Daniel Calbimonte

Microsoft Azure, our first steps to migrate data

January 21, 2015 by

The cloud is a buzzword in the IT world. Oracle, Amazon and Microsoft with Microsoft Azure are offering Cloud Services to the public. Most of the companies plan to have part of their environments in the cloud to reduce the maintenance and security effort.

Microsoft Azure offers a great solution to move your company information to the Clouds. That way you can access to your Servers, Databases, and Applications from your Tablet, Smartphone anywhere, anytime.

Figure 1. A screenshot of an Android Smartphone accessing to the Azure Administration Portal.

In this article, we will introduce to Microsoft Azure world, we will show how to create a Database and a Table in Azure and then we will show how to deploy a SQL Server Database to Microsoft Azure.

What is Windows Azure?

Azure is a Microsoft Platform hosted in the Microsoft Data Center used for multiple services like Virtual Machines, Web services, Databases, Cloud Services, Application Services, Media Services and more.

Figure 2. Some Available OSs in Azure like Windows, Linux Ubuntu, Coreos, SUSE, etc.

With Azure, you can have multiple remote machines that you can access remotely anywhere. You can have Windows Servers or Linux Servers. In addition, you can have applications in Java, .NET, etc.

Azure is a multiplatform Portal.

Getting started with Microsoft Azure

In order to start you need:

  • A Microsoft Account.
  • A credit card (there is free trial for 3 months that requires a credit card).

Once you have accomplished the requirements, go to the Microsoft Azure Portal.


You will need to add personal information like your country, Address, telephone and your credit card information.

Once you are registered, you will be able to see the Microsoft Azure Platform.

Figure 3. the Microsoft Azure Portal

The portal lets you Administer different cloud services like web sites, mobile services, SQL databases and more. In this sample, we are going to use SQL Databases. Click on the SQL DATABASES link.

Figure 4 Create a new Database with Azure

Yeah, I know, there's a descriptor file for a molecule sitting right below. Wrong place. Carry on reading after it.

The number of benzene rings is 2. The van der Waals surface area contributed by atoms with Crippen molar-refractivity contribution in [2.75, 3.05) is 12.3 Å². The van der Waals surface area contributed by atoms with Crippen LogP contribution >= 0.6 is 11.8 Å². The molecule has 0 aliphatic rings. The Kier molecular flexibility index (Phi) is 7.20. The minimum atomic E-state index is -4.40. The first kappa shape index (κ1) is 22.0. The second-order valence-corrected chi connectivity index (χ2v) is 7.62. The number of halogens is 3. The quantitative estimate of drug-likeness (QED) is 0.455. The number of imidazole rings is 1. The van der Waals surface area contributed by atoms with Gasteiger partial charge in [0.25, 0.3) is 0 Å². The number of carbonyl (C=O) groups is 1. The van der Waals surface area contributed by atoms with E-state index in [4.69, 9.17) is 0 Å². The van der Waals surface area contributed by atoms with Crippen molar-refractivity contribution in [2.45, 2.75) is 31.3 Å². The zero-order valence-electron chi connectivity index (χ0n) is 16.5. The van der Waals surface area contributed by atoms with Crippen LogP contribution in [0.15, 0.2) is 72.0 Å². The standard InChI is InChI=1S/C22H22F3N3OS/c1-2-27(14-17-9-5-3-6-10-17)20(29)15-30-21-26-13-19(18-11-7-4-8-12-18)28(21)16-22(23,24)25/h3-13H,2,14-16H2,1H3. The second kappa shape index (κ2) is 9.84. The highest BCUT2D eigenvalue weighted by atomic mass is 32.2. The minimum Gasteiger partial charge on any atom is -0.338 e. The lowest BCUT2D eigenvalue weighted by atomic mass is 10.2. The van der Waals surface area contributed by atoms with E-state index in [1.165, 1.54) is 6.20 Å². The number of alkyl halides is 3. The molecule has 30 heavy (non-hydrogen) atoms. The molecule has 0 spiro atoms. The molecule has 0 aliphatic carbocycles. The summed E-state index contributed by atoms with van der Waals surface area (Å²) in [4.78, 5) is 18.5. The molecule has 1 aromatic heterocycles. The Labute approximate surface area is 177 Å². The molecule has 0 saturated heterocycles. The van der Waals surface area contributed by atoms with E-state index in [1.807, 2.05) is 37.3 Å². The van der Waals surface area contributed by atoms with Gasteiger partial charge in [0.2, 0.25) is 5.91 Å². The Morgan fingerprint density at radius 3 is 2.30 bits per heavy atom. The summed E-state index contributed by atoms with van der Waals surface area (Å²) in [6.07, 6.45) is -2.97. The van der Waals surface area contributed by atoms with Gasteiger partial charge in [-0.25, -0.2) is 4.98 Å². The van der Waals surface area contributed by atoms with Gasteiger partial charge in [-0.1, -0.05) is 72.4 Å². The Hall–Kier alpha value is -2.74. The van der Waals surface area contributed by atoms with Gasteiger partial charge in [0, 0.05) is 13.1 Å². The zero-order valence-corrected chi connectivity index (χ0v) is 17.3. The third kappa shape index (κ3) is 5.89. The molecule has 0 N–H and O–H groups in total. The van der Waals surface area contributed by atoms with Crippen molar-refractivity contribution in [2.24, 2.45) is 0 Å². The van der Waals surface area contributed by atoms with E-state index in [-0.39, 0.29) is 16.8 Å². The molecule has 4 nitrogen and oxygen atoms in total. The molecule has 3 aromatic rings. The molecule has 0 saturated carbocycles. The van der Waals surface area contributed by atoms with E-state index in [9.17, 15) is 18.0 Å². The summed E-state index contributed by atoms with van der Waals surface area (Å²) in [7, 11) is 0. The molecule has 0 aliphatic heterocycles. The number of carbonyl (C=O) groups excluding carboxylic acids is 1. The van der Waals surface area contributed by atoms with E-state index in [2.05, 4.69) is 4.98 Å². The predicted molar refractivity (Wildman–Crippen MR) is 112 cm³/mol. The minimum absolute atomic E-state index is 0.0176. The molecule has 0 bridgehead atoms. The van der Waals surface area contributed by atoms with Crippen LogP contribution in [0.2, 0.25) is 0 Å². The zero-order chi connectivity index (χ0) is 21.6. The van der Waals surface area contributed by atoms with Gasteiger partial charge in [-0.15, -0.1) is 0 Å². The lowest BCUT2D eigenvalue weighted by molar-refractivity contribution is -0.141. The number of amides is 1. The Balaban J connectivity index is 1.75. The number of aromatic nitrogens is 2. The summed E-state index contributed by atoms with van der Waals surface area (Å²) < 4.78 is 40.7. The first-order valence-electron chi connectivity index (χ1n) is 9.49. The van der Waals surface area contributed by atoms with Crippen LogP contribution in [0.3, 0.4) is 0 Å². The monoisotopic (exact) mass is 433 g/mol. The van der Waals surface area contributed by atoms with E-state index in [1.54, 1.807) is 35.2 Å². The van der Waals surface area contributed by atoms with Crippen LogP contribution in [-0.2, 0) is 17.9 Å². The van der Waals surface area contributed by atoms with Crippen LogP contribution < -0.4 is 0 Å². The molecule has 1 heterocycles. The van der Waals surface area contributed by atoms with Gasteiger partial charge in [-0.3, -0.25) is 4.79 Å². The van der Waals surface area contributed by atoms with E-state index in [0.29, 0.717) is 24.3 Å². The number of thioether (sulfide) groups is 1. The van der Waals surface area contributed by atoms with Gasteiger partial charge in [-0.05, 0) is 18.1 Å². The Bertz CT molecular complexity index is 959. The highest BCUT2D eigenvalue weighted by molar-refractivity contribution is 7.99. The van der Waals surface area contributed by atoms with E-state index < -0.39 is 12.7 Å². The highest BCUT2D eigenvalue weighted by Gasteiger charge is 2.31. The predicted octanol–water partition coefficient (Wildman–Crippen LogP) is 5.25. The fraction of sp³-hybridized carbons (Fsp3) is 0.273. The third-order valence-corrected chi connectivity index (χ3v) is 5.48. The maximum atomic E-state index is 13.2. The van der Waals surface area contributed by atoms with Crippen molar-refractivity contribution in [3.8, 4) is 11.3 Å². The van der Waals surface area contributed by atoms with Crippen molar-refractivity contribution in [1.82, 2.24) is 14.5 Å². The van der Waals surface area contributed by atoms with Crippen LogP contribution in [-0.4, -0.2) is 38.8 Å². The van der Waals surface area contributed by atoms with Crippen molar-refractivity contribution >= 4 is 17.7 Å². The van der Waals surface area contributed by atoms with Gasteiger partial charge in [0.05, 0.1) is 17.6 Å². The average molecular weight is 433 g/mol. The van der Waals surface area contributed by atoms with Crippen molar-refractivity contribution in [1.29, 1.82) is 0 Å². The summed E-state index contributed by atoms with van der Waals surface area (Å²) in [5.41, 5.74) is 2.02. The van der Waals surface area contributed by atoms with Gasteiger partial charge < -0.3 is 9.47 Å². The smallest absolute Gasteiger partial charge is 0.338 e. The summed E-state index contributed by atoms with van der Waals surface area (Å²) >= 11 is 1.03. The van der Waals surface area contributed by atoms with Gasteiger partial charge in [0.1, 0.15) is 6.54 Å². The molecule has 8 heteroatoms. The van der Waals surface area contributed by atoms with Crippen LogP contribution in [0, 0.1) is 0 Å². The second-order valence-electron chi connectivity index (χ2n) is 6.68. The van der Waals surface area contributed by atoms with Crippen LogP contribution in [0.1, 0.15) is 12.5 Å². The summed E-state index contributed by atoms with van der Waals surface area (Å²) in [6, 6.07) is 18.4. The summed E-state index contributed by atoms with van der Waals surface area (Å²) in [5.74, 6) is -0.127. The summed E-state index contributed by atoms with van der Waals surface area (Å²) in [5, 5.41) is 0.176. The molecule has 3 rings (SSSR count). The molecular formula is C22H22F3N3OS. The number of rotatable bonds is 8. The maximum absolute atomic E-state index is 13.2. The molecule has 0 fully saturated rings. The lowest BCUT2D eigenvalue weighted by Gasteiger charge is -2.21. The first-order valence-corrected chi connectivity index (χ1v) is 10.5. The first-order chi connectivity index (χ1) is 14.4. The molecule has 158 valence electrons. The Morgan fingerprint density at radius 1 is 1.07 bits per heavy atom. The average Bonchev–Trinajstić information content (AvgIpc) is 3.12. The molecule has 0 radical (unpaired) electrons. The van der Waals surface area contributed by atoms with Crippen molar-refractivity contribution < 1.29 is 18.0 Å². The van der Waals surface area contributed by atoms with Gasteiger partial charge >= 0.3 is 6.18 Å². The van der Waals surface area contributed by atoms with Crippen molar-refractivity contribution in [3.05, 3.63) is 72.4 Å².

The easiest way to create a database is the Quick Create option. For testing purposes is a good option, but in the real life is better to customize it with the custom create option.

Figure 5 Quick Database Creation

If it is your first time with Azure, you will need to create a New SQL database server.

Figure 6 New SQL database server

You will also need to specify a Login and password. Do not forget them to connect later. In SQL Server Azure, the SQL Server Authentication is used.

Figure 7. Creating a new Server with new login and password.

If everything is OK, you will have a new Database created and a new Server. In this example, the Server name is Kadhym5bh and the database name sqlshack.

Figure 8. The database created in Microsoft Azure.

Now you have a database named sqlshack. In order to create a table, press the Manage option.

Figure 9. Database Management in Azure

You will receive a message to add your current personal machine IP to add to the list of allowed IP addresses. Without this option, your local server will not have access to the Azure server.

Figure 10. Message to allow the current local IP address.

You can create new tables from your Web Browser. The environment is friendly and simple.

Figure 11. New table creation in Azure

You can also add columns to the table using the Columns link.

Figure 12. Column creation in Azure

You can also add Data to the table.

Figure 13. Adding Data